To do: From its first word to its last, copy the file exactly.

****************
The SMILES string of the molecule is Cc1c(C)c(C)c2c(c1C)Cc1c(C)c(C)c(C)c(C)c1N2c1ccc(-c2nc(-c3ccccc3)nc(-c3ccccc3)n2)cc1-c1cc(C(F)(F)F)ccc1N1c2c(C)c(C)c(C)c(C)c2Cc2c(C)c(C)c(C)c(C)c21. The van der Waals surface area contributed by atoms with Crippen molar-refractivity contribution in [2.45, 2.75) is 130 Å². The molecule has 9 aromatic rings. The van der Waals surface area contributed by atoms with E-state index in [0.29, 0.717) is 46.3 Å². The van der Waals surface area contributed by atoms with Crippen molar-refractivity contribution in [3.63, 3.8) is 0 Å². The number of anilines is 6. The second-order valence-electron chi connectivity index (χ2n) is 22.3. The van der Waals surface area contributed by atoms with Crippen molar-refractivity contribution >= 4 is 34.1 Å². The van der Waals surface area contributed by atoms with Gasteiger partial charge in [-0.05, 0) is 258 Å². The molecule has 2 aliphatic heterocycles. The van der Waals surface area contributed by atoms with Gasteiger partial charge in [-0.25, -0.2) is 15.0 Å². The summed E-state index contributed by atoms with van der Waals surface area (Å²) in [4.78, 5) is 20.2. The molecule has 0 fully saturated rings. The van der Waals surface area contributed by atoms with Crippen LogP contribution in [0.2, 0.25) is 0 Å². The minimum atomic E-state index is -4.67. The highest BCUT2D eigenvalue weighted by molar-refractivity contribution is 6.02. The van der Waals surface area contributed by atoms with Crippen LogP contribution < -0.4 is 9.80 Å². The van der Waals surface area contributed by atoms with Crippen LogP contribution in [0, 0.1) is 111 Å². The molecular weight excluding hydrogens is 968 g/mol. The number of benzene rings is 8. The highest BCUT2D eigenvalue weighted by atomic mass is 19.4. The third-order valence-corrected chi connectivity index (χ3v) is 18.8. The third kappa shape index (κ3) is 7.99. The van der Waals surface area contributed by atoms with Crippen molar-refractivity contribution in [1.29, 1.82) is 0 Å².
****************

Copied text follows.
The SMILES string of the molecule is Cc1c(C)c(C)c2c(c1C)Cc1c(C)c(C)c(C)c(C)c1N2c1ccc(-c2nc(-c3ccccc3)nc(-c3ccccc3)n2)cc1-c1cc(C(F)(F)F)ccc1N1c2c(C)c(C)c(C)c(C)c2Cc2c(C)c(C)c(C)c(C)c21. The van der Waals surface area contributed by atoms with Crippen molar-refractivity contribution in [2.45, 2.75) is 130 Å². The molecule has 9 aromatic rings. The van der Waals surface area contributed by atoms with E-state index in [0.29, 0.717) is 46.3 Å². The van der Waals surface area contributed by atoms with Crippen molar-refractivity contribution in [3.63, 3.8) is 0 Å². The number of anilines is 6. The second-order valence-electron chi connectivity index (χ2n) is 22.3. The van der Waals surface area contributed by atoms with Crippen molar-refractivity contribution >= 4 is 34.1 Å². The van der Waals surface area contributed by atoms with Gasteiger partial charge in [-0.05, 0) is 258 Å². The molecule has 2 aliphatic heterocycles. The van der Waals surface area contributed by atoms with Gasteiger partial charge in [-0.25, -0.2) is 15.0 Å². The summed E-state index contributed by atoms with van der Waals surface area (Å²) in [4.78, 5) is 20.2. The molecule has 0 fully saturated rings. The van der Waals surface area contributed by atoms with Crippen LogP contribution in [0.2, 0.25) is 0 Å². The minimum atomic E-state index is -4.67. The highest BCUT2D eigenvalue weighted by molar-refractivity contribution is 6.02. The van der Waals surface area contributed by atoms with Crippen LogP contribution < -0.4 is 9.80 Å². The van der Waals surface area contributed by atoms with Crippen LogP contribution in [0, 0.1) is 111 Å². The molecular weight excluding hydrogens is 968 g/mol. The number of benzene rings is 8. The highest BCUT2D eigenvalue weighted by atomic mass is 19.4. The third-order valence-corrected chi connectivity index (χ3v) is 18.8. The third kappa shape index (κ3) is 7.99. The van der Waals surface area contributed by atoms with Crippen molar-refractivity contribution in [1.29, 1.82) is 0 Å².